"I thought it was amazing ... I've never heard anything like that," said Brunswick resident Kim Flood as she sat amid the bustling reception in Hubbard Hall following yesterday's Inuit throat singing performance.

A floor below, visitors eagerly entered the Peary-MacMillan Arctic Museum's newest exhibit for the first time, as others mounted the candle-lined stairs to enjoy a spread of gourmet treats from the Dining Service.

The Arctic Museum's latest exhibit titled "Imagination Takes Shape," features roughly one third of a huge collection of contemporary Inuit carvings and prints given to the College by Judith and Robert Toll.

The practice of creating carvings and prints to sell began in the 1950s when the Inuit were incorporated into a mixed economy. Previously relying on fur trade through the Hudson Bay Company trading post in the Canadian arctic, they were left in need of an alternative source of income when fur prices collapsed.

The Inuit were already carving objects for daily use, so they began carving soapstone for sale. Inuit artists and hobbyists turned their work into additional income and a new market was born.

Recognizing the emerging and budget-friendly Inuit art market, the Tolls began compiling their 500-piece collection in the 1960s when they were both graduate students.

According to Director of the Peary-MacMillan Arctic Museum & Arctic Studies Center Susan Kaplan, "The planets were aligned perfectly" 10 years ago when the College connected with the Tolls. The Tolls were looking for a home for their collection, where it could be "appreciated and become part of an institution," said Kaplan.

Meanwhile, the Arctic Museum was seeking to build a collection of Canadian Inuit cultural objects, and to buttress their small collection of fine arts pieces.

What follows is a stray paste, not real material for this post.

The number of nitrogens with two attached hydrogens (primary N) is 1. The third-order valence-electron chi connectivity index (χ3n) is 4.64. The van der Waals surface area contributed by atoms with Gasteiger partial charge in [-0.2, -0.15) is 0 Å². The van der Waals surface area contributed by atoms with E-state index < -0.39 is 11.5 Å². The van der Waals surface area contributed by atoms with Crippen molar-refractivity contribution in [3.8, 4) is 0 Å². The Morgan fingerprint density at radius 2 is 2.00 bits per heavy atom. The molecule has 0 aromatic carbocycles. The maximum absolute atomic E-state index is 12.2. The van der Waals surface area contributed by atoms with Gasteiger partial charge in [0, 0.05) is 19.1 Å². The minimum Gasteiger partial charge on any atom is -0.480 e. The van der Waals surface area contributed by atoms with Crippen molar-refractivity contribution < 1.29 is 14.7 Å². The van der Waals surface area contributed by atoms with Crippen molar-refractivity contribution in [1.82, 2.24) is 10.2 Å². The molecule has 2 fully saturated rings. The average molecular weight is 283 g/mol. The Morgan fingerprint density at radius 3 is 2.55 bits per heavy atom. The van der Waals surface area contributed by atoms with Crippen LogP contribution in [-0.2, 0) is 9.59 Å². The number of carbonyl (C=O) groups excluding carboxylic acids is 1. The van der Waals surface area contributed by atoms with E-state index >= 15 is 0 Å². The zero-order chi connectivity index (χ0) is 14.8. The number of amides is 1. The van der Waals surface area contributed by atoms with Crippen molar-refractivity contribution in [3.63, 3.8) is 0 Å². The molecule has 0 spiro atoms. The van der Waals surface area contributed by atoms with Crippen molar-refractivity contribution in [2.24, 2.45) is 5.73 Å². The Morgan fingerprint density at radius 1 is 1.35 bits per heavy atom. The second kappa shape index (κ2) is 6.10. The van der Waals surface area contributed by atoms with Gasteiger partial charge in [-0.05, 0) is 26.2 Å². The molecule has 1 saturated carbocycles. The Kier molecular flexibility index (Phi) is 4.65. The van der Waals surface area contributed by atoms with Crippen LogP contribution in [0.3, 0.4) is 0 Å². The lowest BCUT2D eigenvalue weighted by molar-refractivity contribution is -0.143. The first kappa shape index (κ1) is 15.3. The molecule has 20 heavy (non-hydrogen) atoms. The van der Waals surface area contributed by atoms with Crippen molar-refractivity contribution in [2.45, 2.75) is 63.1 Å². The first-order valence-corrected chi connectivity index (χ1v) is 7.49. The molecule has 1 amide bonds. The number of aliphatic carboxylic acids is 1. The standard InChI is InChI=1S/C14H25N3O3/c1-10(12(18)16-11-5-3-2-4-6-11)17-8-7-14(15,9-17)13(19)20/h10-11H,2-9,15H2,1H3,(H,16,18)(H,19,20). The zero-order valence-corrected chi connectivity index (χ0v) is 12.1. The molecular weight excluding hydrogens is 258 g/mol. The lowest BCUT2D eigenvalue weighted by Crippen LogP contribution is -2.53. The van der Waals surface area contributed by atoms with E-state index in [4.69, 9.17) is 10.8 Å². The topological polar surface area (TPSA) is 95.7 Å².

The new exhibit brought many challenges, including renovating the museum's vintage display cases and updating its lighting systems.

When asked how the pieces in the exhibit were chosen from the larger collection, Arctic Museum Curator Genevieve LeMoine explained, "It's a back and forth process" in which you choose "pieces that explain the story you're trying to tell."

For LeMoine this "story" was the "expanding perceptions of a person as they grow up." The exhibit leads the viewer from depictions of families to images of hunting, to ceremonial occasions and finally to the spirit world.

Thursday's reception for the new exhibit was preceded by a performance featuring Inuit throat singers Nancy Mike and Lois Suluk-Locke.

Mike and Suluk-Locke come from two separate regions of Nunavut, a territory in Northern Canada. Mike has been throat singing since she was 14, learning through youth workshops.

Suluk-Locke began throat singing in 2005 under the instruction of friends and elders, and performed at the Vancouver Olympics this year. Both artists have toured internationally.

Mike and Suluk-Locke had not met prior to their arrival on campus, but their unfamiliarity was not a problem.

"The same basic songs can be sung by two strangers and they know what it means and what it imitates... the basic song is taught from generation to generation," said Suluk- Locke. "Throat singing is a form of entertainment, competition, prayer and chanting."

Historically, it was women who throat sang to pass the time and lull their babies to sleep.

Laughter is also a huge component of the art; the singers look into each other's eyes and often break into laughter when a mistake is made or the song loses its rhythm.

For first year Fabiola Navarrete, the laughter was her favorite part of the performance as it brought the artists and the audience together.

"How they interacted with the audience was really endearing," she said.

Although the performance and reception were celebratory, the performers also spoke candidly about threats to their culture.

Suluk-Locke's great-grandmother knew how to throat sing, but her mother does not because she was raised during a period when throat singing was banned by Christian missionaries.

On learning the art of throat singing Suluk-Locke said, "We can reclaim this...we can learn again."

"Knowing that my ancestors did it, I feel passionate about throat singing," said Mike. "It's important for someone who is not from the North [and] may interpret what the North is differently...to actually get to know [our culture]."

The exhibition "Imagination Takes Shape" will be on display until December 4.